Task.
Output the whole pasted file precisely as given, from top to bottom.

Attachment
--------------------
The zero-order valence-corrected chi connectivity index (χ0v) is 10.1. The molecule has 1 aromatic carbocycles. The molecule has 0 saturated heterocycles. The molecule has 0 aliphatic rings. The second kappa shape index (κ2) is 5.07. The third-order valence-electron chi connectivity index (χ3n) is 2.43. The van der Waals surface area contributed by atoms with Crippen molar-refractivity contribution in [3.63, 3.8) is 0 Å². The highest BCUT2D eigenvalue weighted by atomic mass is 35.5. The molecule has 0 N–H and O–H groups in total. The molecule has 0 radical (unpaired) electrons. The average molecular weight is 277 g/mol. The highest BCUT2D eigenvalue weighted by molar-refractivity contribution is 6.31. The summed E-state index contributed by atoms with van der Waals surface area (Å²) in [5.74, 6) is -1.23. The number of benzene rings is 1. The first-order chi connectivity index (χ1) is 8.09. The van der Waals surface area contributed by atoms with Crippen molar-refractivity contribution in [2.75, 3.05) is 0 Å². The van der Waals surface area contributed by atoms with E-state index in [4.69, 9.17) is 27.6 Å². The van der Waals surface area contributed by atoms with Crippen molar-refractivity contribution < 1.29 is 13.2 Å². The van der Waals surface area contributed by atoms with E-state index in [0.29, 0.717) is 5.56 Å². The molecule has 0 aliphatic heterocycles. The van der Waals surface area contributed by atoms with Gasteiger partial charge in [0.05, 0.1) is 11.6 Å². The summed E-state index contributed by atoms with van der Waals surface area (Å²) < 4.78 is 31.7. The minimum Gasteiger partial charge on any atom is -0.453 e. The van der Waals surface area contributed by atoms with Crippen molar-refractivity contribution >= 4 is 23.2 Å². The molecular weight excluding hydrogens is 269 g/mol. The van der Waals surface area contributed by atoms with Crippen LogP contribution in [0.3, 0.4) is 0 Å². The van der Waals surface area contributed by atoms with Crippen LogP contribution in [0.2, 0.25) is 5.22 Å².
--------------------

The zero-order valence-corrected chi connectivity index (χ0v) is 10.1. The molecule has 1 aromatic carbocycles. The molecule has 0 saturated heterocycles. The molecule has 0 aliphatic rings. The second kappa shape index (κ2) is 5.07. The third-order valence-electron chi connectivity index (χ3n) is 2.43. The van der Waals surface area contributed by atoms with Crippen molar-refractivity contribution in [3.63, 3.8) is 0 Å². The highest BCUT2D eigenvalue weighted by atomic mass is 35.5. The molecule has 0 N–H and O–H groups in total. The molecule has 0 radical (unpaired) electrons. The average molecular weight is 277 g/mol. The highest BCUT2D eigenvalue weighted by molar-refractivity contribution is 6.31. The summed E-state index contributed by atoms with van der Waals surface area (Å²) in [5.74, 6) is -1.23. The number of benzene rings is 1. The first-order chi connectivity index (χ1) is 8.09. The van der Waals surface area contributed by atoms with Crippen molar-refractivity contribution in [2.75, 3.05) is 0 Å². The van der Waals surface area contributed by atoms with E-state index in [4.69, 9.17) is 27.6 Å². The van der Waals surface area contributed by atoms with Crippen molar-refractivity contribution < 1.29 is 13.2 Å². The van der Waals surface area contributed by atoms with E-state index in [0.29, 0.717) is 5.56 Å². The molecule has 0 aliphatic heterocycles. The van der Waals surface area contributed by atoms with Gasteiger partial charge in [0.05, 0.1) is 11.6 Å². The summed E-state index contributed by atoms with van der Waals surface area (Å²) < 4.78 is 31.7. The minimum Gasteiger partial charge on any atom is -0.453 e. The van der Waals surface area contributed by atoms with Crippen molar-refractivity contribution >= 4 is 23.2 Å². The molecular weight excluding hydrogens is 269 g/mol. The van der Waals surface area contributed by atoms with Crippen LogP contribution in [0.3, 0.4) is 0 Å². The van der Waals surface area contributed by atoms with Crippen LogP contribution in [0.2, 0.25) is 5.22 Å².